Coping mechanisms are tools used by individuals often during painful or traumatic times to try and protect themselves. Although useful for a time, if not dealt with they can provide serious consequences. One such coping mechanism, Emotional Numbing, involves someone shutting down their feelings mentally and emotionally. In other words, you stop expressing how you feel.
For a time, a person may think emotional numbing is beneficial, as it protects them from feeling emotional or mental pain, but when used to cope with difficult feelings long-term, it can severely decrease quality of life. With substance addiction, emotional numbing is not only a common coping mechanism but sometimes the first indicator that someone is struggling with an addiction.
Symptoms of Emotional Numbing
At first glance, emotional numbing can closely resemble depression or anxiety and is even likely occurring alongside those mental illnesses. Feelings of numbness and detachment are present in both. For many, it can even be hard to acknowledge that they are experiencing emotional numbing, let alone recognize it in a family member or friend.
If you feel like you aren’t enjoying life anymore or can’t connect with others, you may be practicing emotional numbing without even realizing it. Additionally, there’s a chance you’re unconsciously using strategies to avoid your emotions by avoiding people or situations.
Below are symptoms that point to emotional numbness:
- Not being able to access your feelings
- Having a hard time experiencing positivize feelings day to day
- Feeling detached and distant from others
- Loss of interest in activities you once enjoyed
- Preferring to isolate yourself instead of spending time with others
- Experiencing feelings of flatness, emotionally and physically
Another common trait in emotional numbing is experiencing dissociation. This term means feeling disconnected from your feelings, thoughts, memories, and surroundings. Unlike daydreaming, it can affect your sense of time and even identity.
What Causes Emotional Numbness?
Similar to a trauma response, emotional numbness may begin to occur as a result of physical or emotional pain. This means that anyone and chances are most people do, can revert to emotional numbing at some point in their lives.
When the body is put under high levels of stress, from a personal relationship, job troubles, a traumatic event, or others, it often goes into what is referred to as “survival mode.” In survival mode, the brain and body shut down other functions they deem unnecessary to respond and survive whatever stressors its dealing with. While important and necessary in certain situations, no one is meant to live in survival mode forever. One function usually shut down in that state of being is handling emotions and feelings – enter emotional numbing. So, in short, many different circumstances can lead to emotional numbness.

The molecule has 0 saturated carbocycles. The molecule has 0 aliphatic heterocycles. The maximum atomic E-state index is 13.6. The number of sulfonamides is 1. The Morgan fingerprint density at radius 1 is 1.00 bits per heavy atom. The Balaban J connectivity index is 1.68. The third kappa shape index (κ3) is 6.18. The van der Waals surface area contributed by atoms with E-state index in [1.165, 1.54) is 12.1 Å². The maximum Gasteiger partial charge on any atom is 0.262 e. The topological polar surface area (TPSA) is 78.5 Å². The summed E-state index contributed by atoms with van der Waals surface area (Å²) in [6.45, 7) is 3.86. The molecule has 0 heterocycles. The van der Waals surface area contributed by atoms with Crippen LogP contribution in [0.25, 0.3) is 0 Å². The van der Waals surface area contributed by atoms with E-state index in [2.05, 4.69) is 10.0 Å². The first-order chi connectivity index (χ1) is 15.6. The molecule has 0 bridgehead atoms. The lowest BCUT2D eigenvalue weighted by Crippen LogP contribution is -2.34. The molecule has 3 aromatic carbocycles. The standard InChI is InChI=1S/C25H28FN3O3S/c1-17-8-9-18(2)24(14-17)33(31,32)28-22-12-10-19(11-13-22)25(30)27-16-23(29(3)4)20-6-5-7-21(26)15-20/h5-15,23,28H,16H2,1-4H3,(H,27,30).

Scenarios that can lead to emotional numbing include:
- Intense physical or emotional pain
- Trauma and PTSD
- Ongoing stressful situations
- Borderline Personality Disorder (BPD)
- Anxiety disorders
- Other health conditions
- Mental, physical, or emotional abuse
- Alcohol and drug addiction
Emotional Numbing + Addiction
At Emerge Healing Center, we treat individuals with dual diagnoses, along with those who experience all ranges of symptoms, including emotional numbness. Emotional numbing is highly common in substance abuse, as many drugs make the user detached from their emotions and uninterested or motivated in any other area of life besides drug use.
Previously we’ve shared how emotional numbing is used to shut down one’s feelings to protect themselves. With drug use, it can sometimes be the opposite – an individual is using it in an attempt to feel something at all because they have been experiencing such intense feelings of numbness already. The danger comes when an individual’s body gets used to the substance they’re abusing, and they crave more of it to feel things such as happiness or euphoria again – leading to addiction or even an overdose.
Signs your emotional numbness is related to addiction:
- You abuse substances in an attempt to not feel anything
- You abuse substances in an attempt to feel anything at all
Either way, you look at it, addiction and emotional numbing go hand in hand.
How is Emotional Numbing Treated?
If you or a loved one are experiencing emotional numbness, the good news is that treatment options are available. No one should live forever in an emotionally numb state and whether you avoid, disengage, or try to escape your emotions, there are several different treatment options.
First, it’s recommended to find a therapist or psychologist to work with you. Treating emotional numbness can be hard, so find someone you feel safe with. Like most mental issues, getting to the root of the problem is the first step. With emotional numbing, you will likely begin to unpack whatever was the initial reason for the numbing. The goal is to treat the problem, not just the symptoms, so you can fully heal.
Many times that means reliving the traumatic event, so again, finding a therapist or Psychologist you feel safe with is imperative. Other forms of therapy can include Cognitive Behavioral Therapy (CBT) or Acceptance and Commitment Therapy (ACT).
Additionally, a healthy diet and daily exercise can improve the quality of life immensely, even for those suffering from emotional numbness.
If you resonate with any of the above, treatment is available. If you have questions or are ready to start your recovery journey, we’re here to help. Contact our skilled addiction and mental health professionals at Emerge Healing Center to learn more about our treatment and program options.